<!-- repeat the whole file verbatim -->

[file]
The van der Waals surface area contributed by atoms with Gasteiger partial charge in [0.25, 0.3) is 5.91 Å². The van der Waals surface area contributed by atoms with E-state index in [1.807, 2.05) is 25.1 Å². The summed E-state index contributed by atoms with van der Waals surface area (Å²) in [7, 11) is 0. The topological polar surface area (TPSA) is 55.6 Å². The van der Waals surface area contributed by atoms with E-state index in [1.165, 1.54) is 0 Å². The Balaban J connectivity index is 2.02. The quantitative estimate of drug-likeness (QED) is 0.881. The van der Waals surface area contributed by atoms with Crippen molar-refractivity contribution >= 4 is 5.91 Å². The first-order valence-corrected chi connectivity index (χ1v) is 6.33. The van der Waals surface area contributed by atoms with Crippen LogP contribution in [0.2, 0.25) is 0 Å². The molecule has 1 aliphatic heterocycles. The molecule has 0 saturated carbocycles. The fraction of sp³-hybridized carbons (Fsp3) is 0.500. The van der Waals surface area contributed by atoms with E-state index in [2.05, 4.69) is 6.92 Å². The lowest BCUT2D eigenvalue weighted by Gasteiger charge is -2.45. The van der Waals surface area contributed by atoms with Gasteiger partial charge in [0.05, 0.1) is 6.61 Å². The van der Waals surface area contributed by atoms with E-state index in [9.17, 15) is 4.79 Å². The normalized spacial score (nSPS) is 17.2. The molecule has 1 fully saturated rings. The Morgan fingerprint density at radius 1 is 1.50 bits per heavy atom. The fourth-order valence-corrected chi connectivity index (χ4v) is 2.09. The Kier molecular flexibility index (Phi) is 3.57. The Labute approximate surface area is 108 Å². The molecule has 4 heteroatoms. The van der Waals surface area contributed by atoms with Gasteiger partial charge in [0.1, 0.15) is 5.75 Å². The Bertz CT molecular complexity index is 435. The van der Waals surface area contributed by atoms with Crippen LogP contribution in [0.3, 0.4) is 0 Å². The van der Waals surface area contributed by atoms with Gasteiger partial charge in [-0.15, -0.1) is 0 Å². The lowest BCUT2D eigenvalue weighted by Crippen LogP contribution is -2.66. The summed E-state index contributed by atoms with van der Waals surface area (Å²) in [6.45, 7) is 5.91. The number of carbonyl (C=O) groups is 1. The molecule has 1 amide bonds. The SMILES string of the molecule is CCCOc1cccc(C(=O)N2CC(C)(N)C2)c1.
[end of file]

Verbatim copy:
The van der Waals surface area contributed by atoms with Gasteiger partial charge in [0.25, 0.3) is 5.91 Å². The van der Waals surface area contributed by atoms with E-state index in [1.807, 2.05) is 25.1 Å². The summed E-state index contributed by atoms with van der Waals surface area (Å²) in [7, 11) is 0. The topological polar surface area (TPSA) is 55.6 Å². The van der Waals surface area contributed by atoms with E-state index in [1.165, 1.54) is 0 Å². The Balaban J connectivity index is 2.02. The quantitative estimate of drug-likeness (QED) is 0.881. The van der Waals surface area contributed by atoms with Crippen molar-refractivity contribution >= 4 is 5.91 Å². The first-order valence-corrected chi connectivity index (χ1v) is 6.33. The van der Waals surface area contributed by atoms with Crippen LogP contribution in [0.2, 0.25) is 0 Å². The molecule has 1 aliphatic heterocycles. The molecule has 0 saturated carbocycles. The fraction of sp³-hybridized carbons (Fsp3) is 0.500. The van der Waals surface area contributed by atoms with E-state index in [2.05, 4.69) is 6.92 Å². The lowest BCUT2D eigenvalue weighted by Gasteiger charge is -2.45. The van der Waals surface area contributed by atoms with Gasteiger partial charge in [0.05, 0.1) is 6.61 Å². The van der Waals surface area contributed by atoms with E-state index in [9.17, 15) is 4.79 Å². The normalized spacial score (nSPS) is 17.2. The molecule has 1 fully saturated rings. The Morgan fingerprint density at radius 1 is 1.50 bits per heavy atom. The fourth-order valence-corrected chi connectivity index (χ4v) is 2.09. The Kier molecular flexibility index (Phi) is 3.57. The Labute approximate surface area is 108 Å². The molecule has 4 heteroatoms. The van der Waals surface area contributed by atoms with Gasteiger partial charge in [0.1, 0.15) is 5.75 Å². The Bertz CT molecular complexity index is 435. The van der Waals surface area contributed by atoms with Crippen LogP contribution in [0.3, 0.4) is 0 Å². The van der Waals surface area contributed by atoms with Gasteiger partial charge in [-0.15, -0.1) is 0 Å². The lowest BCUT2D eigenvalue weighted by Crippen LogP contribution is -2.66. The summed E-state index contributed by atoms with van der Waals surface area (Å²) in [6.45, 7) is 5.91. The number of carbonyl (C=O) groups is 1. The molecule has 1 amide bonds. The SMILES string of the molecule is CCCOc1cccc(C(=O)N2CC(C)(N)C2)c1.